Praying for a good death
I was recently on a podcast called You're On Mute with Aisha. Aisha is a friend of mine, a person who truly desires the best for all people. She is humble and fun and honest. We talked about many things, including the idea of a good death. As part of the podcast, we wrote letters to one another. Below is my letter to her.
I often visualize my own death. In my imagination, it is a good death. I am laying on my death bed, aware that I have reached the end. I am readying to make the final surrender, the biggest transition we must make in our lives—the letting go of our bodies so that we can pass into the next life.
I live my whole life to feel a certain way in this moment. Totally empty, having poured my whole self out for the world, having done everything I could to become the person God invited me to be. I feel satisfied for the gift that has been my life, I give thanks, and I let go.
Then I think about the moment I leave my body and enter the process of joining God. I finally encounter God in God’s total fullness, without any veil. Meeting God, I will say, “I did it, Lord, I did everything that you have asked of me.” And God will smile and say with tenderness, “Thank you.”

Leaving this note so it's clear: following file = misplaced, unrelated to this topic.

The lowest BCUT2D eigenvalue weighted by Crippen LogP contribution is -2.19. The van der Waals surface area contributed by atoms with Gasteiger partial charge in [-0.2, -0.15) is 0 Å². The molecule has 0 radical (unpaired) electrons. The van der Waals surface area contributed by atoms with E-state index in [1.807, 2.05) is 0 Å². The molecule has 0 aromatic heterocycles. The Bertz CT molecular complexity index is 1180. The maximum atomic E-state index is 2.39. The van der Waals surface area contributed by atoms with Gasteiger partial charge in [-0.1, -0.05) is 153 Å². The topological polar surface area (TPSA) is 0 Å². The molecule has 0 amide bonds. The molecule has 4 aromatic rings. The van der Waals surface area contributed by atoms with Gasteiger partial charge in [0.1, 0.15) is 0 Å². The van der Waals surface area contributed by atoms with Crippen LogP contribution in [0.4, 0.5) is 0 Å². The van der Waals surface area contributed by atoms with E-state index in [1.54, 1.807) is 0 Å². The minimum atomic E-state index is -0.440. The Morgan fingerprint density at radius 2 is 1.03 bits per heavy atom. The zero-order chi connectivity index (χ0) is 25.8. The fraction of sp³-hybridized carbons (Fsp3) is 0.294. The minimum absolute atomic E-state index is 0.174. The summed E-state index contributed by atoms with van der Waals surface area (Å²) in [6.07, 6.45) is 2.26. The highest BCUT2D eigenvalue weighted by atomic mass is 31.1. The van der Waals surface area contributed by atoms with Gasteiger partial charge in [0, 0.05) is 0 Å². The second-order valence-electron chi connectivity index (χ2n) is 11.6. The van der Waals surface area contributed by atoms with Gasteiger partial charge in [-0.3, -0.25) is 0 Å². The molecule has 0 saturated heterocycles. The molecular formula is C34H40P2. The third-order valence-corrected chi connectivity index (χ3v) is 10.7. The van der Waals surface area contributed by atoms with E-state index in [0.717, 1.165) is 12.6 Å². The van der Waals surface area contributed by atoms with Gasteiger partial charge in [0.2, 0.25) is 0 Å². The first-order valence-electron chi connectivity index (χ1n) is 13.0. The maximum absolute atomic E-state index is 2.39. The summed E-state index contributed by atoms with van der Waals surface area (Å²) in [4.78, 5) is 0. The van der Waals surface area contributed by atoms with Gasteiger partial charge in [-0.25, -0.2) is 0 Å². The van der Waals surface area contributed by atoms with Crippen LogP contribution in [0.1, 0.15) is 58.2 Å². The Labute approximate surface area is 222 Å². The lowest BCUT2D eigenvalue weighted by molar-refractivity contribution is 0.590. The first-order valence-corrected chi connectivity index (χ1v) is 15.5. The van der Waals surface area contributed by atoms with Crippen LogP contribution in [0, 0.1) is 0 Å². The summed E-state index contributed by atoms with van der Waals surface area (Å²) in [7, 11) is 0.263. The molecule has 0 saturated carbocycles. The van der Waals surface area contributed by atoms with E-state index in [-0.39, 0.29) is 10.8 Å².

I live my whole life for those two moments. The inevitability of my death shapes my life: it shapes my path, my decisions, my heart and mind and soul. It helps me become the person I desire to be for myself, for others and for God. I want to die well, empty, yet totally full at the same time. Full of gratitude and love and joy.
What is a good death look like for you? Every day we witness people being robbed of a good death. George Floyd. Breonna Taylor. Men experiencing homelessness being shot in their sleep. Indigenous women and girls who are disappeared. Those dying in refugee camps. In the cruel and heartless wars in Ukraine, Ethiopia, and Yemen. Animals dying in laboratories, in factory farms, at the hands of poachers, as if they are objects that mean nothing.
God sees all. Every single creature deserves to die with dignity. May we all do our part to create the world that makes this possible.
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